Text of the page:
I don’t see room for another carrier be it existing shortline like UVRR, newly created shortline, or other Class 1 like D&H. What almost did come to pass ca. 1952 was a NYNH&H purchase. Apparently the New Haven eventually came to their senses and perhaps recalled their last entanglement with O&W that ended with the O&W filing Section 77 in May 1937.

A small piece in Oneida also went to the NYC.

You probably could have taken any of those individual segments and set up an industrial railroad on them, maybe even handled a few more miles and customers than what did survive, but a lot of what did survive is gone today or sits OOS with no customers. Even the Fulton-Oswego segment is pretty quiet these days.

I seem to remember reading someplace some ruminations that the D&H considered buying enough of the O&W to give them a route into New York City, but ultimately passed it up.

Possibly if the O&W became a “shortline” or ran with a shortline mentality post 1937 they could have lasted for a while but probably not beyond the mid-1960’s or the Penn Central creation. There was possiblity that a sale could have been executed to Pinsley in the early 1950’s but the bankruptcy judge stated he had no authority to sell the railroad, that was a matter of the refunding mortgage bondholders. It got real messy after that with the bondholders presenting a reorganization plan (1956) but eventually they decided to hold out for liquidation ($10 million dollars I f I remember).

Don’t forget the NYS&W and the NYO&W discussed merging in the early 1940’s. They even had a name picked out: New York, Susquehanna & Ontario.

It was built on the premise that Oswego would turn into a major Great Lakes port. This did not happen. The railroad was built by “subscription” and served whatever communities that purchased stock. The railroad did not spur development in these sparsely populated areas, so on-line traffic never amounted to much. The railroad then wisely turned to coal, building the Scranton extension. This helped the railroad limp into the 1930s, but the Depression dealt a knockout punch. There was a traffic spike during World War II, but postwar development of better roads and more private automobiles sped the decline of the O&W. Even if the railroad could have shed the Northern Division, the Scranton-Maybrook bridge traffic was not enough to survive on (and competed in an already saturated market). Milk traffic disappeared, passenger traffic was nearly nothing, local freight was not enough, and through traffic was nearly non-existent.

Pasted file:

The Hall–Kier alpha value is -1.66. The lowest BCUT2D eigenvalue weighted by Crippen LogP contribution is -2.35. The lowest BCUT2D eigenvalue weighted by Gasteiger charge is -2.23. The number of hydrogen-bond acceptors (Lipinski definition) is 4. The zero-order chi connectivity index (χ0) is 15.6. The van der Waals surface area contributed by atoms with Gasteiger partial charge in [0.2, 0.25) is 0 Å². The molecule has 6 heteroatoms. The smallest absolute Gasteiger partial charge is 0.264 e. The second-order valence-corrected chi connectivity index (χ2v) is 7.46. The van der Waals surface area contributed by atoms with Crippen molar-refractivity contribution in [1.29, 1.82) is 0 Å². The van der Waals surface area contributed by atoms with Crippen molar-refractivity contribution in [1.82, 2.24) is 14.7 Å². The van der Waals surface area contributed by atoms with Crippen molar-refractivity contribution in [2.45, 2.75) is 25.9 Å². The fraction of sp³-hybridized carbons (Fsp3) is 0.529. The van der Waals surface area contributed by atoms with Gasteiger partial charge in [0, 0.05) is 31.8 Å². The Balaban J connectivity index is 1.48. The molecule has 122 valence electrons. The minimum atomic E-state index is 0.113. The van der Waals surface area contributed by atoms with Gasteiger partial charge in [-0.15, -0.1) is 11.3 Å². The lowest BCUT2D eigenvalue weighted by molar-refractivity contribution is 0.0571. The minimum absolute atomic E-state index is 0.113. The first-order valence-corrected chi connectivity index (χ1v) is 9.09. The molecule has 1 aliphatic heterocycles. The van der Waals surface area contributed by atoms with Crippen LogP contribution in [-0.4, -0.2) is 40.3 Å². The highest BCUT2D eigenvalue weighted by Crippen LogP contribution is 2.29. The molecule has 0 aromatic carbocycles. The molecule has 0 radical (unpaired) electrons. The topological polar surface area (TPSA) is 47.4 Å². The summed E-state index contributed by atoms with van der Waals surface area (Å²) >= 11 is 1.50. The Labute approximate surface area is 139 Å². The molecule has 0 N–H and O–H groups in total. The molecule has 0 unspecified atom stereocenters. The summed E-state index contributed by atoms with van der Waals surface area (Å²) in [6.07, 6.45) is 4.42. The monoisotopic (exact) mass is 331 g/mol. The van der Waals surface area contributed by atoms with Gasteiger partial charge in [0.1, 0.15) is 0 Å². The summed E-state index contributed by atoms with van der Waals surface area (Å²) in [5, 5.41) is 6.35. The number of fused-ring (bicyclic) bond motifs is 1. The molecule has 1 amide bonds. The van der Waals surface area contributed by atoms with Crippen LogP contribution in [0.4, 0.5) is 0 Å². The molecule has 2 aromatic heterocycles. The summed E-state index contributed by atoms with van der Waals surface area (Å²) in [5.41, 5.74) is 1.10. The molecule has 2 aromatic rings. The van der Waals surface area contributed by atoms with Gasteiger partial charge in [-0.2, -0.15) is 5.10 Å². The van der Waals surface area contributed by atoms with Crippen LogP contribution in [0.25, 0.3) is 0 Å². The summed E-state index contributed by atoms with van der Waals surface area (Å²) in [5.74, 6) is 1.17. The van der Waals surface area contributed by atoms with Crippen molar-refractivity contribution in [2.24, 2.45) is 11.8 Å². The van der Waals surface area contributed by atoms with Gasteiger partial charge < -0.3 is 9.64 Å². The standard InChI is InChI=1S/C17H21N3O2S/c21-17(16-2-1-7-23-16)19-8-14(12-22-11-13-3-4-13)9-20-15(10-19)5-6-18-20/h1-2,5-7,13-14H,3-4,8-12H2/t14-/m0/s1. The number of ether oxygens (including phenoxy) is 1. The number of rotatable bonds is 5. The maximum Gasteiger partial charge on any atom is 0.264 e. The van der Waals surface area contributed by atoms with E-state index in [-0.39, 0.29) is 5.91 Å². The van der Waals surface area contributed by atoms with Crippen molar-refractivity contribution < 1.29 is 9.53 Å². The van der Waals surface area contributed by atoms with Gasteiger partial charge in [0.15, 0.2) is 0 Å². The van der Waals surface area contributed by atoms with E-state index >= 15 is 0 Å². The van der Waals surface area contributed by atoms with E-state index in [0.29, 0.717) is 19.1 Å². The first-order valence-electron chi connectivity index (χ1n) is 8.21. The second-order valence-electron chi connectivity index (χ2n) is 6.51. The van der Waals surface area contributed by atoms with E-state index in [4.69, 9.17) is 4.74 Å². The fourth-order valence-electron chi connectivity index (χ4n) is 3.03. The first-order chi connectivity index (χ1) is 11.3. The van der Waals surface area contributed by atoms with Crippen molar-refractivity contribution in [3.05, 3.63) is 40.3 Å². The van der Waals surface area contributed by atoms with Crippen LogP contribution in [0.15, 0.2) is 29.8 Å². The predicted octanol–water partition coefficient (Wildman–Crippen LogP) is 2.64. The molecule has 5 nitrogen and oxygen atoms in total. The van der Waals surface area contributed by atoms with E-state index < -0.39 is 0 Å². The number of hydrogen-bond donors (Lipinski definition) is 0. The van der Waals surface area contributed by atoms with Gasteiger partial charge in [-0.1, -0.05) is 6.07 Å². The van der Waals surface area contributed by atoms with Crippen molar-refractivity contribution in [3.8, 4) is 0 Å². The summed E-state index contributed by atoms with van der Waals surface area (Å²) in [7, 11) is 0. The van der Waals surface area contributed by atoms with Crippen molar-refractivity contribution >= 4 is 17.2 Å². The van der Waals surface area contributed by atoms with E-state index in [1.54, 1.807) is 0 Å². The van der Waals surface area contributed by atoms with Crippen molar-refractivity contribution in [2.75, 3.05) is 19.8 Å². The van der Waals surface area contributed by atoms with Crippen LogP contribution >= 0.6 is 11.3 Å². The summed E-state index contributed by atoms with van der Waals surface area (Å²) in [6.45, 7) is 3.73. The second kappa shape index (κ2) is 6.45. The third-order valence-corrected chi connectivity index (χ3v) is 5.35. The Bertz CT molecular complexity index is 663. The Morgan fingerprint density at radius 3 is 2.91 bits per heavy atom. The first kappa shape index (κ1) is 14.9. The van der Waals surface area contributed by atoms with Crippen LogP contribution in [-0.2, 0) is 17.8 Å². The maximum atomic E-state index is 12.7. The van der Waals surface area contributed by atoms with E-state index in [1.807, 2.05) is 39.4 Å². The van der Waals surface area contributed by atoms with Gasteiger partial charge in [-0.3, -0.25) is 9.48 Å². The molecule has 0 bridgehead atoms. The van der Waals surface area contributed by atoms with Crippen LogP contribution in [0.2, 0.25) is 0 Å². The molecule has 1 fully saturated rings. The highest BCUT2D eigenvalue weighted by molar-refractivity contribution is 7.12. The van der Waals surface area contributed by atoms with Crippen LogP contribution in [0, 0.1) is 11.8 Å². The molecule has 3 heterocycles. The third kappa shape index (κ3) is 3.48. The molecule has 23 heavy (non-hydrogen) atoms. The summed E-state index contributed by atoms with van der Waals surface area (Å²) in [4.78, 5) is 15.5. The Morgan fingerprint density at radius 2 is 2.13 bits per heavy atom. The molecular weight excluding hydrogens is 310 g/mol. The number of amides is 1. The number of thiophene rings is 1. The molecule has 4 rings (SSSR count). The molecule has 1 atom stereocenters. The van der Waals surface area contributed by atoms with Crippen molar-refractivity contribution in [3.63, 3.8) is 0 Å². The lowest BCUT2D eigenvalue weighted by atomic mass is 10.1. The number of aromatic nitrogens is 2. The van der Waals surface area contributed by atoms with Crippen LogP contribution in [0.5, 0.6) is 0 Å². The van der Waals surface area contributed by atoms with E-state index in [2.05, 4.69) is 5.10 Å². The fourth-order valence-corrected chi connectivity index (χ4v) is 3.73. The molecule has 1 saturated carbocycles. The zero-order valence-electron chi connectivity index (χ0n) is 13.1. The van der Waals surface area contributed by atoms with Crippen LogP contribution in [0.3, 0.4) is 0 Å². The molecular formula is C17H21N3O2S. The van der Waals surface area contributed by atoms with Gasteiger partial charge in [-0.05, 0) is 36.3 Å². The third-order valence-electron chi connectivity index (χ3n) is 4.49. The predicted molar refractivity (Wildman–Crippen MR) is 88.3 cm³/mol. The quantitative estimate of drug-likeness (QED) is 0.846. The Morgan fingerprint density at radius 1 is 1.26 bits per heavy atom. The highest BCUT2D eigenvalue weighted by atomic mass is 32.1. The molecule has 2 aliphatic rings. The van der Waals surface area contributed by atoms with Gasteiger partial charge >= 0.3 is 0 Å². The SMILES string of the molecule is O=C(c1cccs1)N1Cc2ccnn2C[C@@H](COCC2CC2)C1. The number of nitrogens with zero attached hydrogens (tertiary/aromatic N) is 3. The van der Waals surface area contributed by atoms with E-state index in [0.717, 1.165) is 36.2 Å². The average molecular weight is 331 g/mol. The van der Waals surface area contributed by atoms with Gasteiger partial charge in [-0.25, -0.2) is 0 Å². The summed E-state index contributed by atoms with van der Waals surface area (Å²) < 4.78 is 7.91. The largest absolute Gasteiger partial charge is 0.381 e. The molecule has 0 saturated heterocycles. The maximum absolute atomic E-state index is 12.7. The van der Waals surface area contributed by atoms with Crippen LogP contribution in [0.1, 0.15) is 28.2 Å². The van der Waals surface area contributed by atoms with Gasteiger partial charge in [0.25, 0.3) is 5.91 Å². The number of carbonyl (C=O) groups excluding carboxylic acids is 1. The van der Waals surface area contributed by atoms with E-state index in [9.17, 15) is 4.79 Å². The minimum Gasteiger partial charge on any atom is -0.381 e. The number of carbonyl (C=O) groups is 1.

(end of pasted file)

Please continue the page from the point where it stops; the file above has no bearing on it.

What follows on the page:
When you have more miles than steady customers, you don’t have much of a railroad at all.

Some more things that contributed to its downfall: It had competetion from other railroads in nearly all of the major areas that it actually did cover ie/ Rome, Utica, Oneida, Scranton, Middletown, Norwich and Campbell Hall. The railroad was expensive to operate in the days of steam and even after it was diesel operated it took more locomotives and fuel to move a ton of freight on the O & W than on most of the other railroads in this area. Could they have made it under today’s operating conditions with radio, two person crews, no caboose etc, I doubt it, all of the other railroads have the same benefits and they have reduced their operating costs as well. I agree that building the line to Scranton probably prolonged the life of this line, Scranton to Maybrook was not a bad bridge route but the others again were shorter and with less grades to contend with. It just wasn’t meant to be.

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faystreetwarehouse

In September, 2006: The NYSW has issued a public notice listing the following rail lines which it “anticipates will be the subject of an abandonment or discontinuance application to be filed within three years:”

1. NYSW Utica Main Line between Chenango Forks & Sangerfield in NY, MP202.62 – MP 263.50.

2. Fay Street Branch in Utica, NY, MP 284.80 – 285.22.

The Fay Street branch runs north from Oswego Street, parallelling the Rt 12 / 8 / 5 arterial. The only industry that it serves / served is the USDA bonded warehouse on Fay St. The last time it was served was back around 1986 – 1988. The switch point was pulled up about 4 years ago. The Fay Street Branch is NYO&W vintage. After the demise of the O&W the DL&W served this side till it was absorbed into Conrail.

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oandwlocomotive

The last Ontario & Western milk came, most likely, from Pleasant Mount (Dairyman’s League)on the Scranton Division, ca. 1952. The “Long Milk” operated from Oneida to Weehawken but was gone by the 1940s. Honneckers’ Dairy shipped on the O&W from Sherburne Four Corners, NY, in specialized containers on modified flat cars developed by the O&W and Motor Terminals, Inc., of Middletown, NY, to N. Bergen, NJ; — a distance of 278 [timetable] miles.
Contributed June, 2006 by Mal Houck